2021 BMW M3, M4 Receive Aggressive Facelifts

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Automotive Editor

Based out of the Washington, D.C. area, Joel Patel is an automotive journalist that hails from Northern Virginia. His work has been featured on various automotive outlets, including Autoweek, Digital Trends, and Autoblog. When not writing about cars, Joel enjoys trying new foods, wrenching on his car, and watching horror movies. 

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, Automotive Editor - September 25, 2020

Despite blowback from consumers, journalists, and the majority of enthusiasts that have social media accounts, BMW decided to continue down its path of fitting its vertically-oriented grilles on the front end of its vehicles. BMW recently introduced the all-new 2021 M3 and two-door M4 and, unsurprisingly, the vehicles get the same overall design and controversial front end as the recently designed 4-Series. Calling the M3 and M4’s front ends controversial is kind, but if you can look past the grilles, the sporty vehicles offer far more performance than before.

The new grille designs are awful, but they follow BMW’s recent styling from what we’ve seen on the X7, 4-Series, 7-Series, and 8-Series, so it’s not like this came out of the blue. But we still have to say that they’re hard to look at. Additionally, the sharp headlights, ferocious design of the hoods, and gaping air vents all draw your sight to the grilles. There’s good news, though, because if you’re on the inside of the M3 or M4, you won’t have to look at the grilles and can enjoy the handsome interior and excellent performance.

Behind those hideous grilles sits a twin-turbocharged 3.0-liter inline-six engine that produces 473 horsepower and 406 pound-feet of torque. That’s more than last year’s M3 and M4, which had a similar engine that was rated at 425 hp. If that’s not enough, both models are offered with Competition Packages that come with 503-hp versions of the engine. That’s 59 more hp than last year’s Competition Package. An eight-speed automatic transmission and a six-speed manual are available for the regular M3 and M4, while the automatic is the only one available for the Competition models.

BMW M4

In a first for the M3 and M4, all-wheel drive will be available as an option. The base M3 and M4 models come with rear-wheel drive, but an optional M xDrive system will be available on Competition models. The system will bring extra traction, along with 73 extra lb-ft of torque. The all-wheel-drive system is rear-biased and sends power to the rear wheels until it senses that extra traction is needed.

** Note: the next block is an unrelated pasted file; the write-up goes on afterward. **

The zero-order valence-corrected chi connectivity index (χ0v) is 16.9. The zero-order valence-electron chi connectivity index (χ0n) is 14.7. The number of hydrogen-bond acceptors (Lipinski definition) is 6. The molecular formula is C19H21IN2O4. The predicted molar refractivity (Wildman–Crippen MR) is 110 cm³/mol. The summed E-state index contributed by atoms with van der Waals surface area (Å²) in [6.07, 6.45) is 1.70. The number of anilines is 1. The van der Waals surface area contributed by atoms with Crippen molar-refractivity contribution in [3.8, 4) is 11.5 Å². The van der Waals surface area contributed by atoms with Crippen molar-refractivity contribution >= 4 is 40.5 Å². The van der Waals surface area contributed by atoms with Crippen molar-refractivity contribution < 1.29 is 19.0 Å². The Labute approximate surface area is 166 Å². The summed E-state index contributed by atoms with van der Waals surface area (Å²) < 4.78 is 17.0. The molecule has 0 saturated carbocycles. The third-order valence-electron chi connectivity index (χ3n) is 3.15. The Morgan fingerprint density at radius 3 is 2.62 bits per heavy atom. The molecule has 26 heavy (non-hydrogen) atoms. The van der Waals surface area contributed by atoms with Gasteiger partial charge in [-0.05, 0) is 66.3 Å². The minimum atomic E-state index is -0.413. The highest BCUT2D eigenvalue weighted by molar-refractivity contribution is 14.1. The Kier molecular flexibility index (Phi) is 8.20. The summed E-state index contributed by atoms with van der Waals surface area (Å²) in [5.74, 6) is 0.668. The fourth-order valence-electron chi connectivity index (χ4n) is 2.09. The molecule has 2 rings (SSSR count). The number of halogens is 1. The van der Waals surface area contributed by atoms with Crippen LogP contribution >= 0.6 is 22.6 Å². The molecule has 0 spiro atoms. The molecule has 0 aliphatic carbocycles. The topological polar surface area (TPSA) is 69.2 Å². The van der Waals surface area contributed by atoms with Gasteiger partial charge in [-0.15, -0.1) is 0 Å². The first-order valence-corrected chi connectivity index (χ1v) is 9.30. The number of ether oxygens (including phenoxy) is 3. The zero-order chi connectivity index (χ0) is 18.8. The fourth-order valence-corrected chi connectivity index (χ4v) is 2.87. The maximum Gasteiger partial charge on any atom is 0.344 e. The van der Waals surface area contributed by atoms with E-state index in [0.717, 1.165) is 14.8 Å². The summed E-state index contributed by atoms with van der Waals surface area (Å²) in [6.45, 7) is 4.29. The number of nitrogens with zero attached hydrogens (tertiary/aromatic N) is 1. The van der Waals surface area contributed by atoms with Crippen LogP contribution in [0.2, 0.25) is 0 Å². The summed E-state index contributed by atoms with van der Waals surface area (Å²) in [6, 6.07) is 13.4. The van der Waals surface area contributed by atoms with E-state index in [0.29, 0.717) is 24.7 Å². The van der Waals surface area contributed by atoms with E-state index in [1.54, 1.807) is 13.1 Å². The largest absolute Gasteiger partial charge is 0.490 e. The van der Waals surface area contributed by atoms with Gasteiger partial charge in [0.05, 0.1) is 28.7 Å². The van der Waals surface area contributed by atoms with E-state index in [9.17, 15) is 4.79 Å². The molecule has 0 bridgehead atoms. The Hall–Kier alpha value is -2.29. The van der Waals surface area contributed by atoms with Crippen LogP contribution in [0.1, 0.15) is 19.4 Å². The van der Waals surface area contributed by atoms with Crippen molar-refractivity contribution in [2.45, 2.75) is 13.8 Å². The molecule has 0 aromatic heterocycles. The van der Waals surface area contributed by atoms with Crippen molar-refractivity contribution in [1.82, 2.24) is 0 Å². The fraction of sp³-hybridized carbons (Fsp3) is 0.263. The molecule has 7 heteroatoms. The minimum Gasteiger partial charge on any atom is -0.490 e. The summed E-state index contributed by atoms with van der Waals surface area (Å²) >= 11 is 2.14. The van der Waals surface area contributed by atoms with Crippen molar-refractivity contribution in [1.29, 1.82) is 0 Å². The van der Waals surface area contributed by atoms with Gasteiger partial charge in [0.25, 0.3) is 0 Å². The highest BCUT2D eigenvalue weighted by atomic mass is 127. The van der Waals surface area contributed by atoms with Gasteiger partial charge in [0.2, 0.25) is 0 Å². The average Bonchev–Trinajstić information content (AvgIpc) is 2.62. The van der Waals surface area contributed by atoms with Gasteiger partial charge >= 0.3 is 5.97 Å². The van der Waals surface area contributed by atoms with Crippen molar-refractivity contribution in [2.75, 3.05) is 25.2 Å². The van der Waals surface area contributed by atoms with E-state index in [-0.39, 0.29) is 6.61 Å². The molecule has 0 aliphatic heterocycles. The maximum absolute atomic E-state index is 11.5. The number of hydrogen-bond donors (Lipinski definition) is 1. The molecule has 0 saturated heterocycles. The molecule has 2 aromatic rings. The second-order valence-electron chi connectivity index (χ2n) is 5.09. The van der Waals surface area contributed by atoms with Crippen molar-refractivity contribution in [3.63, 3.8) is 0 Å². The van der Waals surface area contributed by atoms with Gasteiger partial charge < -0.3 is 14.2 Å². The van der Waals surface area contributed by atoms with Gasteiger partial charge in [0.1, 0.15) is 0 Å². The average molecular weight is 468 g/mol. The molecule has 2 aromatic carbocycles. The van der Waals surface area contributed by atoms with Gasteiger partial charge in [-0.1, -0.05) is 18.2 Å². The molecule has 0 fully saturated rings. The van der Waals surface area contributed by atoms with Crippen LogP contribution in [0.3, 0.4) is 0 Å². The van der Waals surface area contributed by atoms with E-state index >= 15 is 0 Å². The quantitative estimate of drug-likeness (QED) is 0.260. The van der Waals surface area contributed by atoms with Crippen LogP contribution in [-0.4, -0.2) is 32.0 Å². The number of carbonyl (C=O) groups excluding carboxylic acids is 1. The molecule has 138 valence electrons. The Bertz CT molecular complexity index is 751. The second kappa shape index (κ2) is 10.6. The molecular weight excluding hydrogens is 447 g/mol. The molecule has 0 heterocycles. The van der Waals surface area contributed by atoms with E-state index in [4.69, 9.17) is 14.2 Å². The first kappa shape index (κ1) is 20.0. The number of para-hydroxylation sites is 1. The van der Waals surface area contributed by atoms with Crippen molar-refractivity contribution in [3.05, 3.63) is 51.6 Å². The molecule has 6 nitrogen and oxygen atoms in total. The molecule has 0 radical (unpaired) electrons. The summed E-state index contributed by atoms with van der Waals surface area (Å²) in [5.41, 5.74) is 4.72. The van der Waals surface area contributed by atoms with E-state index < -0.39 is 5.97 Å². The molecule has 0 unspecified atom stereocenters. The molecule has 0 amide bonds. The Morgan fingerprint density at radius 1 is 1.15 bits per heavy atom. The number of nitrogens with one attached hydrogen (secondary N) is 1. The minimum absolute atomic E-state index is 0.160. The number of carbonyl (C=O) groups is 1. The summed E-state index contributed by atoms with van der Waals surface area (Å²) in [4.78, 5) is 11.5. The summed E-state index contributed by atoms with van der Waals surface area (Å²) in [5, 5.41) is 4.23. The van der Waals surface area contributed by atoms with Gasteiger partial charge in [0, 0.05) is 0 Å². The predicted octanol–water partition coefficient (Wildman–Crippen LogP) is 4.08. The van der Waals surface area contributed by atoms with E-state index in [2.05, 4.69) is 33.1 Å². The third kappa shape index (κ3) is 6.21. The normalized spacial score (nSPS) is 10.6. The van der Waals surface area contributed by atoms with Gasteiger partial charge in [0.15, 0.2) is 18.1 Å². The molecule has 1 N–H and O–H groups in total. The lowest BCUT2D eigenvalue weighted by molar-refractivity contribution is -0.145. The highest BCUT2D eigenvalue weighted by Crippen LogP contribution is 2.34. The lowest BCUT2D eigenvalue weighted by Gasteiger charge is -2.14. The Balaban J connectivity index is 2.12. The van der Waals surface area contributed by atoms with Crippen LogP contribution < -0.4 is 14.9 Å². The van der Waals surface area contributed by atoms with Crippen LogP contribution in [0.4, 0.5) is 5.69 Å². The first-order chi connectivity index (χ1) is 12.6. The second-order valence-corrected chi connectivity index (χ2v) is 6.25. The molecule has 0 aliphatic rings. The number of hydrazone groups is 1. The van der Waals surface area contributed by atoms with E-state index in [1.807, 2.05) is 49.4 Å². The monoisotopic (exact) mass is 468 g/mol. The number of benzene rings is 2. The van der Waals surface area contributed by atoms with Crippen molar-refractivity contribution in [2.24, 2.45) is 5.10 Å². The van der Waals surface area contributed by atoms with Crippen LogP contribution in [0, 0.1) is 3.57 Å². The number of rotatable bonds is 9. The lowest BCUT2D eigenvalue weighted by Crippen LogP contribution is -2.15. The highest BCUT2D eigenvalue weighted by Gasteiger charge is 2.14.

Compared to the regular 3- and 4-Series, the high-performance M3 and M4 have different power-steering systems, increased body and chassis rigidity, six-piston front brakes, forged alloy 18-inch wheels in the front, 19-inch wheels in the back, and larger performance tires. Optional M Carbon ceramic brakes are available.

On the inside, the M3 and M4 get massive tech overhauls. Both come with a 12.3-inch instrument cluster and a 10.25-inch infotainment display with BMW’s latest iDrive system, which means wireless Android Auto and Apple CarPlay, as well as the brand’s cloud-based Maps are included. The latest set of driver-assist features, like forward collision warning, pedestrian detection, lane departure warning, automatic emergency braking, rear cross traffic alert, and blind spot monitoring are standard. Thankfully, drivers can turn a lot of the systems off with a few pushes of the M Mode button.

Beyond the technology, the cabin’s design gets a sportier overhaul. There are new sport seats that have loads of bolstering, integrated head restraints, and an illuminated model badge. A new set of electrically-adjustable M Carbon bucket seats are optional that also have an illuminated model badge and integrated head restraints. The carbon seats are 21 pounds lighter than the standard sport seats.

Additionally, BMW seems to be embracing bright colors, as the M4 it revealed had a funky neon green exterior paint job and a blue interior with body-color sections. Of course, consumers will still be able to get more traditional designs, but it’s nice to see BMW embrace some fun colors with the new models.

Pricing for the 2021 BMW M3 starts at $70,895 (including destination) and the M4 costs $72,795. The Competition Package is an additional $2,900. BMW stopped offering the M3 for the 2018 model year, but before it went away, it cost $66,495. The current M4 starts at $70,145 and the Competition Package is an extra $4,750. The new M3 and M4 may be more expensive than before and have ugly front ends, but they’re far more capable than ever before, retaining their statuses as the benchmarks in the segment.

Explore the current BMW lineup »

, Automotive Editor

Based out of the Washington, D.C. area, Joel Patel is an automotive journalist that hails from Northern Virginia. His work has been featured on various automotive outlets, including Autoweek, Digital Trends, and Autoblog. When not writing about cars, Joel enjoys trying new foods, wrenching on his car, and watching horror movies. 

Follow On: Twitter

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